“When it was over, I came in here,” Kordieh said. “I couldn’t come out. I tried to die in here, even as Katia — Katia Santiago — tried to kill me out there. When I didn’t wake up to die, she came in after me, and nearly lost herself.
“I’m still not sure why she sees so much of herself in me, but she does. I think she’s the only thing keeping me alive right now.”
“She put in a good word for you?” As she asked the question, Alisa could see Katia, pleading with Hale for mercy for Kordieh, even as she was being accused of trying to kill him.
“That too,” Kordieh said, lifting his arms clear of his knees, letting the blood flow freely through the gashes he’d torn there. Alisa recoiled, flinging herself backward and out of his mind, not opening her eyes until she could look at his real face, as he leaned back in his chair opposite. It bore an expression of shame.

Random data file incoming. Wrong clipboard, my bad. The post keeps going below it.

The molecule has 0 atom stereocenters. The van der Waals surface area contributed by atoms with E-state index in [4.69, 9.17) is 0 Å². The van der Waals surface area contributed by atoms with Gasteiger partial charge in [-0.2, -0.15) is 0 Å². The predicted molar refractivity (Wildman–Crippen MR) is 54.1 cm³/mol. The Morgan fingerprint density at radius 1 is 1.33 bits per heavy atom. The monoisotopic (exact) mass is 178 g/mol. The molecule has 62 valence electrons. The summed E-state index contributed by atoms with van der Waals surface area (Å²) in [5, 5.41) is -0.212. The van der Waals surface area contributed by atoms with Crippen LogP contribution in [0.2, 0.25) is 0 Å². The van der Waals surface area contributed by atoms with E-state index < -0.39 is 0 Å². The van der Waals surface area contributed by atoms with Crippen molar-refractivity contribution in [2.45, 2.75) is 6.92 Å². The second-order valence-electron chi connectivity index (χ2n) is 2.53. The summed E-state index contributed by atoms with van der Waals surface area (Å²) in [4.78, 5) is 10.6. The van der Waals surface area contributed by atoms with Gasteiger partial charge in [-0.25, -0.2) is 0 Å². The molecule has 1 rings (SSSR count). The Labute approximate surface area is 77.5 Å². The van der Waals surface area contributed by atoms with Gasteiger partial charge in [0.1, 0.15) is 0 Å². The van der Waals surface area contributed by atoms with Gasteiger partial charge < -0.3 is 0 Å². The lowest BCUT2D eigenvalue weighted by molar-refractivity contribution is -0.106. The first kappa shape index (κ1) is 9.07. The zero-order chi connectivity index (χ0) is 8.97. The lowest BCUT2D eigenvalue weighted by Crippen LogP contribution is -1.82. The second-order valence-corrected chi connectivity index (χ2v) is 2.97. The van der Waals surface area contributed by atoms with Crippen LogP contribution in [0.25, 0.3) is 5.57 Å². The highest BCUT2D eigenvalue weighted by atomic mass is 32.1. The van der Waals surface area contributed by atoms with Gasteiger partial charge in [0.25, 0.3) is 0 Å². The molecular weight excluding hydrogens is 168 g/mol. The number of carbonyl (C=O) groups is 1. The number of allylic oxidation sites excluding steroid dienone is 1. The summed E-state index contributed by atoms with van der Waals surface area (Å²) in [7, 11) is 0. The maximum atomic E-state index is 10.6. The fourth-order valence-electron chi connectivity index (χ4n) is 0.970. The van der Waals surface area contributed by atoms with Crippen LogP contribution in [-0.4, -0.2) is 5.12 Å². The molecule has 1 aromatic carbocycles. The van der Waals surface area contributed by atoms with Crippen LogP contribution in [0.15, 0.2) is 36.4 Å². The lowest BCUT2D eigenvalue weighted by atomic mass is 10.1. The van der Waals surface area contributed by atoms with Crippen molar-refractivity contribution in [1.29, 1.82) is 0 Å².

“I’m sorry,” he said aloud. “Bad habit.” He sighed and said again, “Very bad habit. That was how Katia found me in my head the first time. Only thing keeps me from doing it for real is the thought she might find me again. I haven’t the heart to disappoint her like that.
“Is there more you need from me? I promise to … behave myself.”
“No, I think I have enough. I’ve never heard of anything quite like you, Dunstan, but it’s pretty clear you weren’t rational then, and you are now. If extremely depressed,” she added. “Given that, I think the Minbari will want to help you.”
He nodded, lowering his head.
“Isn’t that what you wanted?” she asked after a few minutes.
“Yes, of course,” he said, struggling to put some expression into the words.
“Then, what’s wrong? What else do you want?”
He looked up then, seeing in his mind’s eye all the survivors of the Phoenix, and behind them all the dead. To all of them he spoke the plea, though only the young woman in front of him could hear it — and she had no more power to grant it than any of the rest. And Kordieh knew it.
(C) 1999 Jamie Lawson. All rights reserved.